Microservices – A modular approach to Software Architecture
What is Microservices?
Microservices is an architecture to create an independent and decoupled processes or services which are easy to deploy and develop. These services follow the single responsibility principle to serve a single business goal. These services interact with each other using API Gateway pattern.
Developing MSA from Monolithic/SOA based application
A typical monolithic web application consists of 3 major parts:
- Presentation layer – End user interacts with this layer to perform certain actions.
- User services – An implementation for business logic. Invokes the module/feature based on user interaction to the UI layer. Also initiates the backend job based on certain external event triggers.
- DB layer: This layer interacts with the persistence layer to commit the results of the user actions.
Demerits of this architecture:
- Inter module dependency
- Tightly coupled architecture leads to heavy regression cycles
- Substantially less releases
- Difficult to scale the application to an atomic level
One of our engagement of providing a healthcare web solution interface required users to enroll themselves to the health exchange by registering to the insurance policy. The legacy product was previously built over service oriented architecture (SOA). Each module was interacting with each other using REST API.
The above diagram shows the SOA architecture with typical 3 layers of the product. The Presentation layer interacts with the Business Layer using REST APIs. The Business layer is distributed within multiple servers interacting with the monolithic DB/persistence layer.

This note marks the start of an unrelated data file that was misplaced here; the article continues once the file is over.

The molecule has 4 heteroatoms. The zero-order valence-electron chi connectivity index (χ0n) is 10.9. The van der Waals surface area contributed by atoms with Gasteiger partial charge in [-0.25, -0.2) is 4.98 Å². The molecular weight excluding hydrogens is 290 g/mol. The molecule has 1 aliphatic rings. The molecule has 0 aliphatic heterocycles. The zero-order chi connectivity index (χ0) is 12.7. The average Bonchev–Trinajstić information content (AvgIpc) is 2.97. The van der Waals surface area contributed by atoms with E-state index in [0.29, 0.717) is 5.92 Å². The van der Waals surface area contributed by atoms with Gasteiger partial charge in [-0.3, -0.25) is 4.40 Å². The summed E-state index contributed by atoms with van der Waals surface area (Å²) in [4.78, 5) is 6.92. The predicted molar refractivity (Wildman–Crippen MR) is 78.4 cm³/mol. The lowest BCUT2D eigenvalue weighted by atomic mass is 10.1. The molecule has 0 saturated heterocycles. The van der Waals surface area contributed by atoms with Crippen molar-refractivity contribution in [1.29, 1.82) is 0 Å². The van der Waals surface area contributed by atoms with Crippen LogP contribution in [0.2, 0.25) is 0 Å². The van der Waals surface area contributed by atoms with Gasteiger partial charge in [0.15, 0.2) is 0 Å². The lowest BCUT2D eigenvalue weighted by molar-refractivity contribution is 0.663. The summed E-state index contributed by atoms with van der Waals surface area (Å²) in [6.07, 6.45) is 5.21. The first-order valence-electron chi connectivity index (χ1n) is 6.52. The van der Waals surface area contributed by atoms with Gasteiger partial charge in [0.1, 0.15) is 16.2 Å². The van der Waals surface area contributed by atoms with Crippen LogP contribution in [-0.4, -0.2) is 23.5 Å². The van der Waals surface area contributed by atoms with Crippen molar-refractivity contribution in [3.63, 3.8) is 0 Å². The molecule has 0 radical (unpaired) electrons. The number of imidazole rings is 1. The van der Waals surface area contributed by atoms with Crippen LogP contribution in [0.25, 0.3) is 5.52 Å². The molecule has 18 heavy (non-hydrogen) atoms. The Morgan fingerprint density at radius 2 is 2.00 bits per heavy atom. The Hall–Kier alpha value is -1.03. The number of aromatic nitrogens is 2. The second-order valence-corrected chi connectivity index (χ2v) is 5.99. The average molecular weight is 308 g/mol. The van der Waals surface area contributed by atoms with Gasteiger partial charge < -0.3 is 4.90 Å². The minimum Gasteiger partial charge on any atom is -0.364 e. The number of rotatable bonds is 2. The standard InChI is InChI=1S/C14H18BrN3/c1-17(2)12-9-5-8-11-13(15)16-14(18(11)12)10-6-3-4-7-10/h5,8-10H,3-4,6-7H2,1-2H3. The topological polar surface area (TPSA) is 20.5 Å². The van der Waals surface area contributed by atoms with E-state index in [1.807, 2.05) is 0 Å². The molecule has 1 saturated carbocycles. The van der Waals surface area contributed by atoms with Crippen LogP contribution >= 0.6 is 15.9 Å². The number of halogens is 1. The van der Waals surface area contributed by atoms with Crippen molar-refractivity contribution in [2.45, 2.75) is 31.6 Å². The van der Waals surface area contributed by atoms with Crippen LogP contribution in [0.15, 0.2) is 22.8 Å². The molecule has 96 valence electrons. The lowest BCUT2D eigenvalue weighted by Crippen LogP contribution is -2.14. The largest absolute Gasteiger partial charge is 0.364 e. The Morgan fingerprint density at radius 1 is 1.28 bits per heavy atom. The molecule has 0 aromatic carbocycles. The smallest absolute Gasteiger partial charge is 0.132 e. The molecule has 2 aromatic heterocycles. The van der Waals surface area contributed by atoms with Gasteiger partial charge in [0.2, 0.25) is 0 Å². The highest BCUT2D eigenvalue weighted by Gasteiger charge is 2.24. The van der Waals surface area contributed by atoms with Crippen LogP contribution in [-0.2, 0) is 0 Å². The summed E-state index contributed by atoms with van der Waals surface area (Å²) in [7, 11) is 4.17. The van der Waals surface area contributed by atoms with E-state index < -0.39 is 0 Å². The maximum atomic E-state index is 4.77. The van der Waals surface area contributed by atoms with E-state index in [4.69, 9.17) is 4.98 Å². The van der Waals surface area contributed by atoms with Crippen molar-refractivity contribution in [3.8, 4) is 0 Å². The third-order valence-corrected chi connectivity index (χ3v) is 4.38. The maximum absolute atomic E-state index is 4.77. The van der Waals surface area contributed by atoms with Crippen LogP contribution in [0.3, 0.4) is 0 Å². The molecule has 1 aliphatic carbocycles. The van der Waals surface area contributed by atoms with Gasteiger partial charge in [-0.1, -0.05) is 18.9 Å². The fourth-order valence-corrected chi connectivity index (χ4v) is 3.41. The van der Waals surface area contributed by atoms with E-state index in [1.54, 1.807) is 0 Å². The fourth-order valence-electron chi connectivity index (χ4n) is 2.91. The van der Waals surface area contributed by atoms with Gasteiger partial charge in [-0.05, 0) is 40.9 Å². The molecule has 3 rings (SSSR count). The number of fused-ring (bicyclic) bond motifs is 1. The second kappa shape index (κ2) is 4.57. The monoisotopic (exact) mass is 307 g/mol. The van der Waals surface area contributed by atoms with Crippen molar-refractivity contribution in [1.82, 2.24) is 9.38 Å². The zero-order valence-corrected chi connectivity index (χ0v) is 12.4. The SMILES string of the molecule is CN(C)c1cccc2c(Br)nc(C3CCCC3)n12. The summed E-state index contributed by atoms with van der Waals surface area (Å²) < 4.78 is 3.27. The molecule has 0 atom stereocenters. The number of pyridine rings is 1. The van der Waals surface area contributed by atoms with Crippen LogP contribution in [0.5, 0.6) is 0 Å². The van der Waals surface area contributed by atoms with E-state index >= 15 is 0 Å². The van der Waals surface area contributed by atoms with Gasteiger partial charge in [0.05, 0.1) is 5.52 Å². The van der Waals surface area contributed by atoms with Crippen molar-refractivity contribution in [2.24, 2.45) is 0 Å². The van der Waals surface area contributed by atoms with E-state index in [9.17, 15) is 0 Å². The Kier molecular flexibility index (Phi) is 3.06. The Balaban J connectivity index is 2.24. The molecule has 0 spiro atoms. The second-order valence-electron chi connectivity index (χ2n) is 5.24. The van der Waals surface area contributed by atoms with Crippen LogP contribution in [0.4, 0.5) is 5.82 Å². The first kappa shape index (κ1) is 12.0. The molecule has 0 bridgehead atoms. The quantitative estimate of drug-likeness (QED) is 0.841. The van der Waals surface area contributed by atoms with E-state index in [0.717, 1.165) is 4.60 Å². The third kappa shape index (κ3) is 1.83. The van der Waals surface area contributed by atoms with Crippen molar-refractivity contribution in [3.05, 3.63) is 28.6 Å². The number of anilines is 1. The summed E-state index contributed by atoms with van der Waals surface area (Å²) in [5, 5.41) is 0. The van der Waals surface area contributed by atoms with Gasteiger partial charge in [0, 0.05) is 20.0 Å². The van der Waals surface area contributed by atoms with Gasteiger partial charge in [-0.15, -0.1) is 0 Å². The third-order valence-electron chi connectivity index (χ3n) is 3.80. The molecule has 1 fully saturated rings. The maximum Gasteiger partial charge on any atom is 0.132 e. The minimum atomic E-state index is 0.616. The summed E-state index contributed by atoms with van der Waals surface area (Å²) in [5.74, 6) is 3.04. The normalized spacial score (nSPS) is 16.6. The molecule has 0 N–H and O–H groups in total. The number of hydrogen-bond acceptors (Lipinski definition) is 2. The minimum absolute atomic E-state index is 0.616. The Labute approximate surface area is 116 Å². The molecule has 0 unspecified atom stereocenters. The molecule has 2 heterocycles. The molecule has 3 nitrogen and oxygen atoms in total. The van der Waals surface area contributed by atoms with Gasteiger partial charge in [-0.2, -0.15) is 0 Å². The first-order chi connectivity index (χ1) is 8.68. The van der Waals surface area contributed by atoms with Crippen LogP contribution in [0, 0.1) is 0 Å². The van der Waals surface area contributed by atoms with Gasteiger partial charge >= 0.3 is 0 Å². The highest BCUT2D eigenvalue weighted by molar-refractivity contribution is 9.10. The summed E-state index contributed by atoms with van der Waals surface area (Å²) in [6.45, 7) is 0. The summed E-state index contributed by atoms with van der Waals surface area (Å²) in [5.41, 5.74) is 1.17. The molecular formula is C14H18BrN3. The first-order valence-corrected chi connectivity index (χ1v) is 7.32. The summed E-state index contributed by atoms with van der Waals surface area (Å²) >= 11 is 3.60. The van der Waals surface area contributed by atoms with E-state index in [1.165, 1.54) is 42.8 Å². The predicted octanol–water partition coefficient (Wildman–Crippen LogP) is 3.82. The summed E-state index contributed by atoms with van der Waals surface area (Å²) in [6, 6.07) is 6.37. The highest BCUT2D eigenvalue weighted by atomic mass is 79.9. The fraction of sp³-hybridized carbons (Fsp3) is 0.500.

Need for evolving the solution/architecture:
- Pit-falls from monolithic application issues led to create componentized applications evolving SOA to the next level.
- With more applications moving to cloud platforms the need for the application led to creating complex and hybrid solutions. This requirement was easily be achieved with a stable Microservices.
- As per the current business needs, the product needs to be scalable. Usage of Microservices made the application easily deployable and scalable.
- In traditional SOA based application, the product used to go through heavy regression to make a release. But in case of MSA, innovation to a particular service could be made many times without modifying the other features.
- If any of the services goes down, it’s not required to shut the whole system down instead once the feature can be removed and re-installed while others serve the user.
The architecture has been evolved to the below diagram
The module was identified and the feature was evolved to the Microservices architecture. Each service had its own UI, a business logic and an independent DB. On development end, each Microservices had been independently managed by a small team having its own code repository. The feature was easily modified and had its own deployment / releases without affecting the overall product feature. Team could choose their own technology/DB or architecture suitable for their business need. As the product drilled down to many decoupled applications, each feature could be sold out as an independent product.
The inter-module interaction was done only using REST/AMQP without knowing the architecture of the other service.
- Using Microservices architecture, reduced the overall integration time. The regression cycles were independently executed on these services.
- One small team could work on the service and control the release cycle as per their priorities.
- Deployment was made very easy as each service had its own repository integrated with the Docker image which took care of the deployment.
- Teams were able to choose the technology stack as per the business case or the feature requirement.
- As the services are decoupled from each other, scaling of these services was easily achievable.